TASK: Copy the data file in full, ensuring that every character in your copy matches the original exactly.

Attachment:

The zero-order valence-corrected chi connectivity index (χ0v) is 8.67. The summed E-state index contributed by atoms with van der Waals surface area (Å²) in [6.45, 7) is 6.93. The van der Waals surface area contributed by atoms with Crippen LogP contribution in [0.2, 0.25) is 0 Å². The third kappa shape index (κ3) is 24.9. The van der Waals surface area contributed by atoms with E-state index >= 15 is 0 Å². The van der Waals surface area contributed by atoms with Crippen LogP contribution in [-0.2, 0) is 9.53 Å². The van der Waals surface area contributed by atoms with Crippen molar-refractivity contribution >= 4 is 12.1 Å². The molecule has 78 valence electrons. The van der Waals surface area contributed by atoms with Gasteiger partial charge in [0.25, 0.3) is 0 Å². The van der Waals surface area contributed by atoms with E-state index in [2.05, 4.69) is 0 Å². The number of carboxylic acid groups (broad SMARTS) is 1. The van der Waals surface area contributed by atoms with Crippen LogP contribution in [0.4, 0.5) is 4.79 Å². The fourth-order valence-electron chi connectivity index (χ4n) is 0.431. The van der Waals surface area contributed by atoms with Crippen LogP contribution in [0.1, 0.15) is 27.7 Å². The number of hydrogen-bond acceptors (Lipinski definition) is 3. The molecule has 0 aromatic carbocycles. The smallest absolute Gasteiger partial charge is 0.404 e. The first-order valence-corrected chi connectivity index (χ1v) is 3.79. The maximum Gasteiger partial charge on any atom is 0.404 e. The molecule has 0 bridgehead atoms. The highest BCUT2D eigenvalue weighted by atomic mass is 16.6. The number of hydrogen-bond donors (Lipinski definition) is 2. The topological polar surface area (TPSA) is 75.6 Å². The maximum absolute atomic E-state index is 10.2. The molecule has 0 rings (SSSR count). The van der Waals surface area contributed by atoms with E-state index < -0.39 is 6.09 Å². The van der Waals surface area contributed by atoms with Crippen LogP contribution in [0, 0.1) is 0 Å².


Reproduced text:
The zero-order valence-corrected chi connectivity index (χ0v) is 8.67. The summed E-state index contributed by atoms with van der Waals surface area (Å²) in [6.45, 7) is 6.93. The van der Waals surface area contributed by atoms with Crippen LogP contribution in [0.2, 0.25) is 0 Å². The third kappa shape index (κ3) is 24.9. The van der Waals surface area contributed by atoms with E-state index >= 15 is 0 Å². The van der Waals surface area contributed by atoms with Crippen LogP contribution in [-0.2, 0) is 9.53 Å². The van der Waals surface area contributed by atoms with Crippen molar-refractivity contribution >= 4 is 12.1 Å². The molecule has 78 valence electrons. The van der Waals surface area contributed by atoms with Gasteiger partial charge in [0.25, 0.3) is 0 Å². The van der Waals surface area contributed by atoms with E-state index in [2.05, 4.69) is 0 Å². The number of carboxylic acid groups (broad SMARTS) is 1. The van der Waals surface area contributed by atoms with Crippen LogP contribution in [0.4, 0.5) is 4.79 Å². The fourth-order valence-electron chi connectivity index (χ4n) is 0.431. The van der Waals surface area contributed by atoms with Crippen LogP contribution in [0.1, 0.15) is 27.7 Å². The number of hydrogen-bond acceptors (Lipinski definition) is 3. The molecule has 0 aromatic carbocycles. The smallest absolute Gasteiger partial charge is 0.404 e. The first-order valence-corrected chi connectivity index (χ1v) is 3.79. The maximum Gasteiger partial charge on any atom is 0.404 e. The molecule has 0 bridgehead atoms. The highest BCUT2D eigenvalue weighted by atomic mass is 16.6. The number of hydrogen-bond donors (Lipinski definition) is 2. The topological polar surface area (TPSA) is 75.6 Å². The maximum absolute atomic E-state index is 10.2. The molecule has 0 rings (SSSR count). The van der Waals surface area contributed by atoms with E-state index < -0.39 is 6.09 Å². The van der Waals surface area contributed by atoms with Crippen LogP contribution in [0, 0.1) is 0 Å².